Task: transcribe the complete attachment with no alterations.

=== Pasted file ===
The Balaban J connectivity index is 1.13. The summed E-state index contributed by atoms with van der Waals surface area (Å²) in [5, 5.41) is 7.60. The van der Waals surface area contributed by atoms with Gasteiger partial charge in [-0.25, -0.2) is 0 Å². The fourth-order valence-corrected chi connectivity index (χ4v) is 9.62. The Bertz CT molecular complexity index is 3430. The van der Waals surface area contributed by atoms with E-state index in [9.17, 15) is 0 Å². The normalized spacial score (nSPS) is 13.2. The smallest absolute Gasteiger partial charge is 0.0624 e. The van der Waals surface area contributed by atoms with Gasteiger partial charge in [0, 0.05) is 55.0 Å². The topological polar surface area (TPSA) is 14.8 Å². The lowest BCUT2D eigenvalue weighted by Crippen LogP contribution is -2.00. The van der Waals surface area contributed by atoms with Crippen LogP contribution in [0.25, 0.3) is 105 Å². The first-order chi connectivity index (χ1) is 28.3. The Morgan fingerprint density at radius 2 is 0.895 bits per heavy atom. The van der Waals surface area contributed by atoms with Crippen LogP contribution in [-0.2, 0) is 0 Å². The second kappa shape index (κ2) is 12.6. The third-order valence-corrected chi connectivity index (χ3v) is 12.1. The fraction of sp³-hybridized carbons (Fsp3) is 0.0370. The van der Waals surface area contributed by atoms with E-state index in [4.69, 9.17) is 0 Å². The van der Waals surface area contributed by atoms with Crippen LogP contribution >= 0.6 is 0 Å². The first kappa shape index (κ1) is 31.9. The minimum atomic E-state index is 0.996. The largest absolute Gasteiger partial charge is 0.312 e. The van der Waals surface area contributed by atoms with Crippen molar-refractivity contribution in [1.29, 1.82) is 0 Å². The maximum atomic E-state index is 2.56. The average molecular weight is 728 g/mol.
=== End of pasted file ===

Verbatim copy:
The Balaban J connectivity index is 1.13. The summed E-state index contributed by atoms with van der Waals surface area (Å²) in [5, 5.41) is 7.60. The van der Waals surface area contributed by atoms with Gasteiger partial charge in [-0.25, -0.2) is 0 Å². The fourth-order valence-corrected chi connectivity index (χ4v) is 9.62. The Bertz CT molecular complexity index is 3430. The van der Waals surface area contributed by atoms with E-state index in [9.17, 15) is 0 Å². The normalized spacial score (nSPS) is 13.2. The smallest absolute Gasteiger partial charge is 0.0624 e. The van der Waals surface area contributed by atoms with Gasteiger partial charge in [0, 0.05) is 55.0 Å². The topological polar surface area (TPSA) is 14.8 Å². The lowest BCUT2D eigenvalue weighted by Crippen LogP contribution is -2.00. The van der Waals surface area contributed by atoms with Crippen LogP contribution in [0.25, 0.3) is 105 Å². The first-order chi connectivity index (χ1) is 28.3. The Morgan fingerprint density at radius 2 is 0.895 bits per heavy atom. The van der Waals surface area contributed by atoms with Crippen LogP contribution in [-0.2, 0) is 0 Å². The second kappa shape index (κ2) is 12.6. The third-order valence-corrected chi connectivity index (χ3v) is 12.1. The fraction of sp³-hybridized carbons (Fsp3) is 0.0370. The van der Waals surface area contributed by atoms with E-state index in [4.69, 9.17) is 0 Å². The van der Waals surface area contributed by atoms with Crippen LogP contribution >= 0.6 is 0 Å². The first kappa shape index (κ1) is 31.9. The minimum atomic E-state index is 0.996. The largest absolute Gasteiger partial charge is 0.312 e. The van der Waals surface area contributed by atoms with Crippen molar-refractivity contribution in [1.29, 1.82) is 0 Å². The maximum atomic E-state index is 2.56. The average molecular weight is 728 g/mol.